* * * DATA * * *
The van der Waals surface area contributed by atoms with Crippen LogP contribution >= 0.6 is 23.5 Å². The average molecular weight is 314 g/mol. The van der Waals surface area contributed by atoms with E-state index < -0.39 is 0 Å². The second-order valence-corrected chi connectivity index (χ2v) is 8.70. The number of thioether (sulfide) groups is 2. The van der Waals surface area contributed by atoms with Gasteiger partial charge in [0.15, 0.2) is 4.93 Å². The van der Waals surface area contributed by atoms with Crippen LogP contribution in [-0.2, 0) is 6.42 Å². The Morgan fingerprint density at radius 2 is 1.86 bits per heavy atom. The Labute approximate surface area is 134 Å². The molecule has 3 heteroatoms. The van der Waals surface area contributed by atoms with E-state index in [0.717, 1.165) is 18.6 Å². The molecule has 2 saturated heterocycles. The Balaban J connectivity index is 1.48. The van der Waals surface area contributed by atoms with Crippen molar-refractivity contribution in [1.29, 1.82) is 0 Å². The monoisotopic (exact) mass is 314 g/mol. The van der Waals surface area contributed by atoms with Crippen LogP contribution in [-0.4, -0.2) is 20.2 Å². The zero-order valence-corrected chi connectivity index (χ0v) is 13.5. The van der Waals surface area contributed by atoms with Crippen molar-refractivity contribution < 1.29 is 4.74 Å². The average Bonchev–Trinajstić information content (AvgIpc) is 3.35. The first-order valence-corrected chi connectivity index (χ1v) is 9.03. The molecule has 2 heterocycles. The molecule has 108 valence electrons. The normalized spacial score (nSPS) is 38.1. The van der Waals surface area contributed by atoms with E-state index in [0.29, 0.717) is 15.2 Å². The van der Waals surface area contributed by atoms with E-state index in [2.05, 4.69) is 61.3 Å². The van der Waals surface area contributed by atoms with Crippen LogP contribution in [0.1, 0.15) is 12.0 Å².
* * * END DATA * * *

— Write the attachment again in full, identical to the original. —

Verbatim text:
The van der Waals surface area contributed by atoms with Crippen LogP contribution >= 0.6 is 23.5 Å². The average molecular weight is 314 g/mol. The van der Waals surface area contributed by atoms with E-state index < -0.39 is 0 Å². The second-order valence-corrected chi connectivity index (χ2v) is 8.70. The number of thioether (sulfide) groups is 2. The van der Waals surface area contributed by atoms with Gasteiger partial charge in [0.15, 0.2) is 4.93 Å². The van der Waals surface area contributed by atoms with Crippen LogP contribution in [-0.2, 0) is 6.42 Å². The Morgan fingerprint density at radius 2 is 1.86 bits per heavy atom. The Labute approximate surface area is 134 Å². The molecule has 3 heteroatoms. The van der Waals surface area contributed by atoms with E-state index in [0.717, 1.165) is 18.6 Å². The molecule has 2 saturated heterocycles. The Balaban J connectivity index is 1.48. The van der Waals surface area contributed by atoms with Crippen molar-refractivity contribution in [1.29, 1.82) is 0 Å². The monoisotopic (exact) mass is 314 g/mol. The van der Waals surface area contributed by atoms with Crippen LogP contribution in [-0.4, -0.2) is 20.2 Å². The zero-order valence-corrected chi connectivity index (χ0v) is 13.5. The van der Waals surface area contributed by atoms with Crippen molar-refractivity contribution < 1.29 is 4.74 Å². The average Bonchev–Trinajstić information content (AvgIpc) is 3.35. The first-order valence-corrected chi connectivity index (χ1v) is 9.03. The molecule has 2 heterocycles. The molecule has 108 valence electrons. The normalized spacial score (nSPS) is 38.1. The van der Waals surface area contributed by atoms with E-state index in [0.29, 0.717) is 15.2 Å². The van der Waals surface area contributed by atoms with E-state index in [2.05, 4.69) is 61.3 Å². The van der Waals surface area contributed by atoms with Crippen LogP contribution in [0.1, 0.15) is 12.0 Å².